The Chinese mineral water giant starting to sell its first ever plant-based yogurt last month, after spending three years experimenting over 1,000 different formulations.
Made from non-GMO soy beans, the yogurt comes in three flavours - almond, coconut, and walnut.
Although it is being touted as a healthier choice that contains more protein (4g per serving) than animal-based yogurt, the firm had faced doubts from retailers when it came to the retail price.
One reason was because the Chinese market lacked understanding and appreciation for plant-based dairy, said Dr Zhou Li, the VP and Secretary of the Board at Nongfu Spring.
He was addressing the topic on the internationalisation of Chinese food and beverage brands when speaking at a panel discussion at the Food and Beverage Innovation Forum held in Hangzhou recently.
“When establishing a brand, the more important thing is to do is to place the product into the minds of the consumers. Actually, this is a very difficult thing to do, not only on the international scale, but within a country as well. Sufficient patience is needed (to achieve the end-results).”
He explained his point with the example of the firm’s plant-based yogurt launch.
He said that ingredients from all over the world were used to make the yogurt: soy beans from North-Eastern China, walnut from Xinjiang, almond from US California, coconut from Indonesia, fermentation strains from France and Denmark, and manufacturing facilities from Germany were used as well.
The retail price was eventually settled at RMB$9.90 (US$1.47) per cup. Each cup weighs 135g.
However, being more expensive than most of the conventional yogurt, Dr Zhou said that he was often confronted with the question: “Why is your plant-based yogurt more expensive than animal-based yogurt?”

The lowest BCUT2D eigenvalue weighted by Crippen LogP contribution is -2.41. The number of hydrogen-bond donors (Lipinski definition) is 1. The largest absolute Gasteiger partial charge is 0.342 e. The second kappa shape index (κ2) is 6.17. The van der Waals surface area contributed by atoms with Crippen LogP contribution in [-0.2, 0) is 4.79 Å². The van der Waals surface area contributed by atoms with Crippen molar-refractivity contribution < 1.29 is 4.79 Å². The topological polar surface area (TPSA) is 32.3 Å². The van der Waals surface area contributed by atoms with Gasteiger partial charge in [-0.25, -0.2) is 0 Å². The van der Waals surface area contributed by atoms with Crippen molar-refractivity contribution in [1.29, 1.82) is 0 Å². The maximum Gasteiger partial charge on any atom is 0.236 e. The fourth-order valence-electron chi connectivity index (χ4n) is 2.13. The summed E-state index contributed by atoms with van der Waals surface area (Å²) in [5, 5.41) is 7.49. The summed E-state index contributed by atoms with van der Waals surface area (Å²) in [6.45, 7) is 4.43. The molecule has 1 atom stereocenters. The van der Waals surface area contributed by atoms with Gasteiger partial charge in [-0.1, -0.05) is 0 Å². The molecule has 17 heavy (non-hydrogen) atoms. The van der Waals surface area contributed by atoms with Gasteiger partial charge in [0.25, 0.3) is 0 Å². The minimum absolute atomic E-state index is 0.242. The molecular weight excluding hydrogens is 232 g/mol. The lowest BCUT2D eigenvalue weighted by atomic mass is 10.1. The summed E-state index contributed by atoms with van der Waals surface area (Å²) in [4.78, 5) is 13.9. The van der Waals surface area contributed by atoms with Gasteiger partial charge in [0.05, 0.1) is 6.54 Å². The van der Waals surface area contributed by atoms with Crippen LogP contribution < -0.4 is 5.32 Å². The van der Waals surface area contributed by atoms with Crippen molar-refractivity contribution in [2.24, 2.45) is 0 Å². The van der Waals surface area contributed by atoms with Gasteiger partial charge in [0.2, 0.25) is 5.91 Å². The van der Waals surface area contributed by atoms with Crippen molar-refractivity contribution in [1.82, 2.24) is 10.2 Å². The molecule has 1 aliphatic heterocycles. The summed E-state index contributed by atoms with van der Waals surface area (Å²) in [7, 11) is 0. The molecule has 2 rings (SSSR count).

Should plant-based dairy be cheaper?
It turns out that the Chinese generally perceive that animal food sources should be more expensive than plant-based sources.
“In China, the general perception is that meat, egg and milk should be more expensive while vegetables should be cheaper.
“However, in other parts of the world, the retail price of all plant-based yogurt are usually higher than traditional yogurts made from animal dairy sources. This is because the manufacturing process (in making plant-based yogurt) is highly difficult,” Dr Zhou said.
Overseas consumers also appreciate plant-based yogurt for its low carbon footprint, environment friendliness and health benefits. Chinese consumers, on the other hand, are not persuaded by these benefits.
“We will only tell them that our plant-based yogurt is zero in cholesterol, has lesser amount of saturated fats and is good for their health.
He therefore said that winning the hearts and minds of the consumers was a very difficult task and was something that firms should always address.
On the other hand, the appeal of Chinese brands would depend on people’s perception of Chinese culture, according to Dr Zhou.
He said that at present, Chinese brands lacked international recognition although the manufacturing capabilities of Chinese companies were on par with the MNCs.
This could be because China’s culture is not yet considered attractive as compared to other cultures, he explained.
He believes that the day when Chinese brands rise up is the day when China’s culture is deem as “attractive instead of something that people are interested in (merely) out of curiosity.”
“Why are our brands lagging behind others in the international stage? Actually, we could refer to the university rankings…Frankly, the world’s university rankings are still dominated by the American, European, and Japanese universities.
“One day, if the Chinese universities become highly sought after and is where everyone can gain knowledge and wisdom, I believe that is the day when people are attracted to our culture…By then, the internationalisation of China’s brands would progress by leaps and bounds.”